Seattle had an unusually dry winter
Seattle got 13 inches of precipitation this past winter — about 2 inches fewer than average.
- That's according to data from the National Oceanic and Atmospheric Administration.
Why it matters: Wintertime precipitation can cause hazardous conditions from blizzards and ice storms, which prevent travel and knock out power — but it can also alleviate drought, especially in mountainous areas that rely on melting snowpack each spring to replenish groundwater supplies.
The big picture: Nationally, a band of heavier-than-usual precipitation stretched from California to Minnesota:
- Much of California and the Midwestern United States had some of the wettest winter weather on record.
- The opposite was true in the Pacific Northwest and in parts of Texas and Florida, which were significantly drier than average.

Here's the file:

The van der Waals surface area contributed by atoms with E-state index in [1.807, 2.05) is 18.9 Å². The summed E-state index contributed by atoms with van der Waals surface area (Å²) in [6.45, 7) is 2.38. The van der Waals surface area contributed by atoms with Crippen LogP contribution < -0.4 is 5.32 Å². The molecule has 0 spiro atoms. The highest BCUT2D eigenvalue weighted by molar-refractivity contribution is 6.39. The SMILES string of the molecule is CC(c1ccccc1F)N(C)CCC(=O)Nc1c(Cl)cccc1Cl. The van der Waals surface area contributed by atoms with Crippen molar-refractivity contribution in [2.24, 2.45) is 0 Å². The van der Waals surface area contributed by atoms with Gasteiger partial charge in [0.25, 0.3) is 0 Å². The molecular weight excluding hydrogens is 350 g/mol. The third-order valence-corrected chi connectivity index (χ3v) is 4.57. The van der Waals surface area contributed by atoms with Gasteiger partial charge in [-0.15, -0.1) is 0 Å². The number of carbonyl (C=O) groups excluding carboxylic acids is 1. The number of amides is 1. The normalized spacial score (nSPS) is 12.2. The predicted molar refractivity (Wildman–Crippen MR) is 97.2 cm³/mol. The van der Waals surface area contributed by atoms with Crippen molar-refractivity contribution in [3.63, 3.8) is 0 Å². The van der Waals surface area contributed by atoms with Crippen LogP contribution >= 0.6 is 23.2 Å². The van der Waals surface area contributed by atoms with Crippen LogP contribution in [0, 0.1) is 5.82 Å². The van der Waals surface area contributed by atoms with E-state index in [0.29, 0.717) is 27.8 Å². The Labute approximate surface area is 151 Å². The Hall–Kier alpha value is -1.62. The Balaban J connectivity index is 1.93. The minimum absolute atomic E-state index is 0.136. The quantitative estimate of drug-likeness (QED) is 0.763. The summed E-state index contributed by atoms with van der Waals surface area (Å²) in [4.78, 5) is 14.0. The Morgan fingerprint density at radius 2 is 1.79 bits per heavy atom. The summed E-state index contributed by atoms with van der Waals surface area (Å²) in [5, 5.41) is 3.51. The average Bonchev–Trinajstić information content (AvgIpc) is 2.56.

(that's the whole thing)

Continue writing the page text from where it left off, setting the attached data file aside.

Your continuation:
Of note: For this analysis, "winter" is defined as Dec. 1, 2022 – Feb. 28, 2023.
Zoom in: January was a particularly dry month for Seattle, with only 3.09 inches of rain — 2.69 fewer inches than the historic monthly average, according to data from NOAA's National Centers for Environmental Information.
- That made for Seattle's driest January in 22 years, and the 12th driest on record.
The bottom line: Climate change is raising the odds and severity of precipitation extremes — both heavy rain and snow as well as prolonged and severe dry spells.
- However, it does not mean that every season — or even each year — will set a record.
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